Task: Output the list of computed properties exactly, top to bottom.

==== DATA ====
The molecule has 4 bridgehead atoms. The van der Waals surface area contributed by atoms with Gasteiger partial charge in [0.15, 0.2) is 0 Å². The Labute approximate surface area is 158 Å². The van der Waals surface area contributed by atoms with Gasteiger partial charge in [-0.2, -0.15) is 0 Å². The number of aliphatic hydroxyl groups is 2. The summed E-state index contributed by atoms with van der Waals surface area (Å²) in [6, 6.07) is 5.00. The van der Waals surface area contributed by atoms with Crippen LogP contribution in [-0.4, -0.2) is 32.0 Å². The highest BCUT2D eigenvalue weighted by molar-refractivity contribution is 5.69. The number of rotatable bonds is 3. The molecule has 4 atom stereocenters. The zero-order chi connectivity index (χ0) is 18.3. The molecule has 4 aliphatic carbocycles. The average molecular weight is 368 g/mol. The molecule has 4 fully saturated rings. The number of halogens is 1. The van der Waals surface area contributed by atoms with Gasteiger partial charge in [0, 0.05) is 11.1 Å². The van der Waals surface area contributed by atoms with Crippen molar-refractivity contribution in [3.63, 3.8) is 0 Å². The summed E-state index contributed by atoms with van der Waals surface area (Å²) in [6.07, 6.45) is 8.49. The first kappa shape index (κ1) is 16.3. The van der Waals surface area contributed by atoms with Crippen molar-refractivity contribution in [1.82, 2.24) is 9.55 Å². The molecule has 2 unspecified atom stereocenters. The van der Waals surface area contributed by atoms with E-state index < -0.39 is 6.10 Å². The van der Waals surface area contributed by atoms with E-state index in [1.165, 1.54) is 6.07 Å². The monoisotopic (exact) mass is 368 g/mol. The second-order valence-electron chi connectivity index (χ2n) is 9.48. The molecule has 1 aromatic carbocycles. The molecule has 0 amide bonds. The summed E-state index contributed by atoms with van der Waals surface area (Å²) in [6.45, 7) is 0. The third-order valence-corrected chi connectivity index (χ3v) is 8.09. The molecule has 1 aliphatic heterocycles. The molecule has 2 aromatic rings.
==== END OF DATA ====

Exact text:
The molecule has 4 bridgehead atoms. The van der Waals surface area contributed by atoms with Gasteiger partial charge in [0.15, 0.2) is 0 Å². The Labute approximate surface area is 158 Å². The van der Waals surface area contributed by atoms with Gasteiger partial charge in [-0.2, -0.15) is 0 Å². The number of aliphatic hydroxyl groups is 2. The summed E-state index contributed by atoms with van der Waals surface area (Å²) in [6, 6.07) is 5.00. The van der Waals surface area contributed by atoms with Crippen LogP contribution in [-0.4, -0.2) is 32.0 Å². The highest BCUT2D eigenvalue weighted by molar-refractivity contribution is 5.69. The number of rotatable bonds is 3. The molecule has 4 atom stereocenters. The zero-order chi connectivity index (χ0) is 18.3. The molecule has 4 aliphatic carbocycles. The average molecular weight is 368 g/mol. The molecule has 4 fully saturated rings. The number of halogens is 1. The van der Waals surface area contributed by atoms with Gasteiger partial charge in [0, 0.05) is 11.1 Å². The van der Waals surface area contributed by atoms with Crippen molar-refractivity contribution in [3.63, 3.8) is 0 Å². The summed E-state index contributed by atoms with van der Waals surface area (Å²) in [6.07, 6.45) is 8.49. The first kappa shape index (κ1) is 16.3. The van der Waals surface area contributed by atoms with Crippen molar-refractivity contribution in [1.82, 2.24) is 9.55 Å². The molecule has 2 unspecified atom stereocenters. The van der Waals surface area contributed by atoms with E-state index < -0.39 is 6.10 Å². The van der Waals surface area contributed by atoms with E-state index in [1.165, 1.54) is 6.07 Å². The monoisotopic (exact) mass is 368 g/mol. The second-order valence-electron chi connectivity index (χ2n) is 9.48. The molecule has 1 aromatic carbocycles. The molecule has 0 amide bonds. The summed E-state index contributed by atoms with van der Waals surface area (Å²) in [6.45, 7) is 0. The third-order valence-corrected chi connectivity index (χ3v) is 8.09. The molecule has 1 aliphatic heterocycles. The molecule has 2 aromatic rings.